I have the following density function

\begin{equation} f_{X, Y}\left(x,y\right)=\:\frac{1}{x},\ \text{for} \ 0 \ \leq \ y \ \leq \ x \ \leq 1 \end{equation}

I need to find the probability density function for \begin{equation} Z = X+Y \end{equation}

Here is my works so far

\begin{equation}f_{X}\left(x\right)=\:\int _0^x\frac{1}{x}dy\:=\:1\:\\f_{Y}\left(y\right)=\:\int _y^1\:\frac{1}{x}dx\:=\:-ln\left(y\right)\: \end{equation} Now \begin{equation} {f_Z\left(z\right)=\:\int _{-\infty }^{\infty }\:f_Y\left(y\right)f_X\left(z-y\right)dy\:=\:\int _{-\infty \:}^{\infty \:}\:\left[-ln\left(y\right)\right]dy\:} \end{equation} Which am stuck now on the limits of integration for the Z pdf. How do I find those please help.

  • 1
    $\begingroup$ There are two basic techniques to tackle such integration problems. (1) Draw a picture of the domain of integration. (This domain is complicated, making the picture a useful tool.) (2) Make the density function explicit. This method usually uses the indicator function $\mathcal{I}_A(x,y),$ equal to $1$ when $(x,y)\in A$ and $0$ otherwise. Thus, one fully correct expression of the density is $$f_{X,Y}(x,y) = \frac{1}{x}\,\mathcal{I}_{0\le y}(x,y)\mathcal{I}_{y\le x}(x,y)\mathcal{I}_{x\le1}(x,y).$$ The rules of algebra here substitute for the geometric insight afforded by the picture. $\endgroup$
    – whuber
    Oct 29, 2019 at 13:39

1 Answer 1


In general, we have: $$f_Z(z)=\int_{-\infty}^\infty f_{XY}(w,z-w)dw$$ What you've written (the convolution formula) is true when $X$ and $Y$ are independent only, which enables you to factorize the above joint PDF.

Here, to take this integral, you need to plot the region of support, as well as $x+y=z$ line. Only then, it'll be obvious that we need to take this integral for $0\leq z\leq 1$ and $1< z \leq 2$ cases. $$0\leq z \leq 1\rightarrow f_Z(z)=\int_{z/2}^z\frac{1}{w}dw=\ln w\bigg\vert_{z/2}^z=\ln2$$ $$1<z\leq2\rightarrow f_Z(z)=\int_{z/2}^1\frac{1}{w}dw=\ln w\bigg\vert_{z/2}^1=\ln2-\ln z$$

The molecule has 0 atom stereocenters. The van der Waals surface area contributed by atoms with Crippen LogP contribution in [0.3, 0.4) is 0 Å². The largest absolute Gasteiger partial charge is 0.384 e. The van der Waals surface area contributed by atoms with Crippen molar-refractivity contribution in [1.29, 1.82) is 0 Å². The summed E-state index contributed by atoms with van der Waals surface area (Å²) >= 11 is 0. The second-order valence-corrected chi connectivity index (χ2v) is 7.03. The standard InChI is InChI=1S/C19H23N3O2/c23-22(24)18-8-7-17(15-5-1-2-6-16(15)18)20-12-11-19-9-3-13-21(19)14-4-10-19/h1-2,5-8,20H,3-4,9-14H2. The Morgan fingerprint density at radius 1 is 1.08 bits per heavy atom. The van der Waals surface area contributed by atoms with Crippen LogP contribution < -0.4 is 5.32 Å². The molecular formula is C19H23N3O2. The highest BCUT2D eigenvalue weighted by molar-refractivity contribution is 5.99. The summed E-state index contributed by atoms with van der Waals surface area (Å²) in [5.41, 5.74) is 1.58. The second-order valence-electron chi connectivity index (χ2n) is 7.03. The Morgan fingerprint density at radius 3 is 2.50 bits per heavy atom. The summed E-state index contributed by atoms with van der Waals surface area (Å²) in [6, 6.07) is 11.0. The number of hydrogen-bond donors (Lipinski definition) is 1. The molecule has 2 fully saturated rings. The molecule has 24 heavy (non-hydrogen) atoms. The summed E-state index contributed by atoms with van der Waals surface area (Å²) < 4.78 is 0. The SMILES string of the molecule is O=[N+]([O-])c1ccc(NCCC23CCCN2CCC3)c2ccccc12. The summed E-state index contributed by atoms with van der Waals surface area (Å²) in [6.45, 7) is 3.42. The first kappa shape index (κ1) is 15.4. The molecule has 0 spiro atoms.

Edit: Region of support (RoS) is the region between the lines $y=0,x=1,y=x$. When you intersect $x+y=z$ line with RoS (draw it), if $0\leq z\leq1$, the intersection line segment will start at $y=x$ and end at $y=0$. The boundaries in the integral are the x coordinates of these points. When $1<z\leq 2$, it'll again start at $y=x$ but end at $x=1$.

  • $\begingroup$ Can you show how you derived the limits of integration when z is between 0 and 1 and 1 and 2? Thank you $\endgroup$
    – JordenSH
    Oct 28, 2019 at 21:11
  • $\begingroup$ Draw the region of support, and highlight its intersection with x+y=z line. Range of x in the highlighted segment is the integral limits. Do this for both cases. $\endgroup$
    – gunes
    Oct 28, 2019 at 21:15
  • $\begingroup$ What do you mean by region of support? $\endgroup$
    – JordenSH
    Oct 28, 2019 at 21:41
  • $\begingroup$ Sorry am also just having hard time understanding why we have two cases for Z between [0,1] and [1,2] whereas x and y are limited between [0,1] $\endgroup$
    – JordenSH
    Oct 28, 2019 at 21:51
  • $\begingroup$ @Raykh I've added some explanation. Also, keep in mind that $0\leq z\leq 2$. $\endgroup$
    – gunes
    Oct 29, 2019 at 6:01

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